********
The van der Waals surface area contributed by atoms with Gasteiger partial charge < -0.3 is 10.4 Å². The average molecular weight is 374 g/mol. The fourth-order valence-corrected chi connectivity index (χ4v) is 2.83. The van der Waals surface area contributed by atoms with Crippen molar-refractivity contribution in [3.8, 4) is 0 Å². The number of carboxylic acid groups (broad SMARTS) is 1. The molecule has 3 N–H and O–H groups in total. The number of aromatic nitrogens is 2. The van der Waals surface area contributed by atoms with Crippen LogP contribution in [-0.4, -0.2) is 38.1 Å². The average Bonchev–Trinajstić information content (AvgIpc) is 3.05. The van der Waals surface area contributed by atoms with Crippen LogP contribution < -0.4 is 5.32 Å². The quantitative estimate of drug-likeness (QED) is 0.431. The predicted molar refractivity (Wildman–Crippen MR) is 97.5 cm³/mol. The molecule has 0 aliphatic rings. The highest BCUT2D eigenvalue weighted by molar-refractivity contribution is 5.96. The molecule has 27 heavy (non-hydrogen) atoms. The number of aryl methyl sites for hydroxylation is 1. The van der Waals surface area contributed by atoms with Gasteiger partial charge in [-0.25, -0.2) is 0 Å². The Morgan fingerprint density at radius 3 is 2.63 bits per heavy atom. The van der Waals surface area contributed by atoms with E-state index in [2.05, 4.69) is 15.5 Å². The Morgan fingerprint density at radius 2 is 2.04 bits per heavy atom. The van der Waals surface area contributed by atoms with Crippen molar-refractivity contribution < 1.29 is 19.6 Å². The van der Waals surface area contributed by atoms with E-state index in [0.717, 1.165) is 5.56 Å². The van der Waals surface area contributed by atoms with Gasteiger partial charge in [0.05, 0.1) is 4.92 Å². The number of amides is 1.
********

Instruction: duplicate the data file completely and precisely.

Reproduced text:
The van der Waals surface area contributed by atoms with Gasteiger partial charge < -0.3 is 10.4 Å². The average molecular weight is 374 g/mol. The fourth-order valence-corrected chi connectivity index (χ4v) is 2.83. The van der Waals surface area contributed by atoms with Crippen molar-refractivity contribution in [3.8, 4) is 0 Å². The number of carboxylic acid groups (broad SMARTS) is 1. The molecule has 3 N–H and O–H groups in total. The number of aromatic nitrogens is 2. The van der Waals surface area contributed by atoms with Crippen LogP contribution in [-0.4, -0.2) is 38.1 Å². The average Bonchev–Trinajstić information content (AvgIpc) is 3.05. The van der Waals surface area contributed by atoms with Crippen LogP contribution < -0.4 is 5.32 Å². The quantitative estimate of drug-likeness (QED) is 0.431. The predicted molar refractivity (Wildman–Crippen MR) is 97.5 cm³/mol. The molecule has 0 aliphatic rings. The highest BCUT2D eigenvalue weighted by molar-refractivity contribution is 5.96. The molecule has 27 heavy (non-hydrogen) atoms. The number of aryl methyl sites for hydroxylation is 1. The van der Waals surface area contributed by atoms with Gasteiger partial charge in [-0.25, -0.2) is 0 Å². The Morgan fingerprint density at radius 3 is 2.63 bits per heavy atom. The van der Waals surface area contributed by atoms with E-state index in [2.05, 4.69) is 15.5 Å². The Morgan fingerprint density at radius 2 is 2.04 bits per heavy atom. The van der Waals surface area contributed by atoms with Crippen molar-refractivity contribution < 1.29 is 19.6 Å². The van der Waals surface area contributed by atoms with E-state index in [0.717, 1.165) is 5.56 Å². The van der Waals surface area contributed by atoms with Gasteiger partial charge in [0.05, 0.1) is 4.92 Å². The number of amides is 1.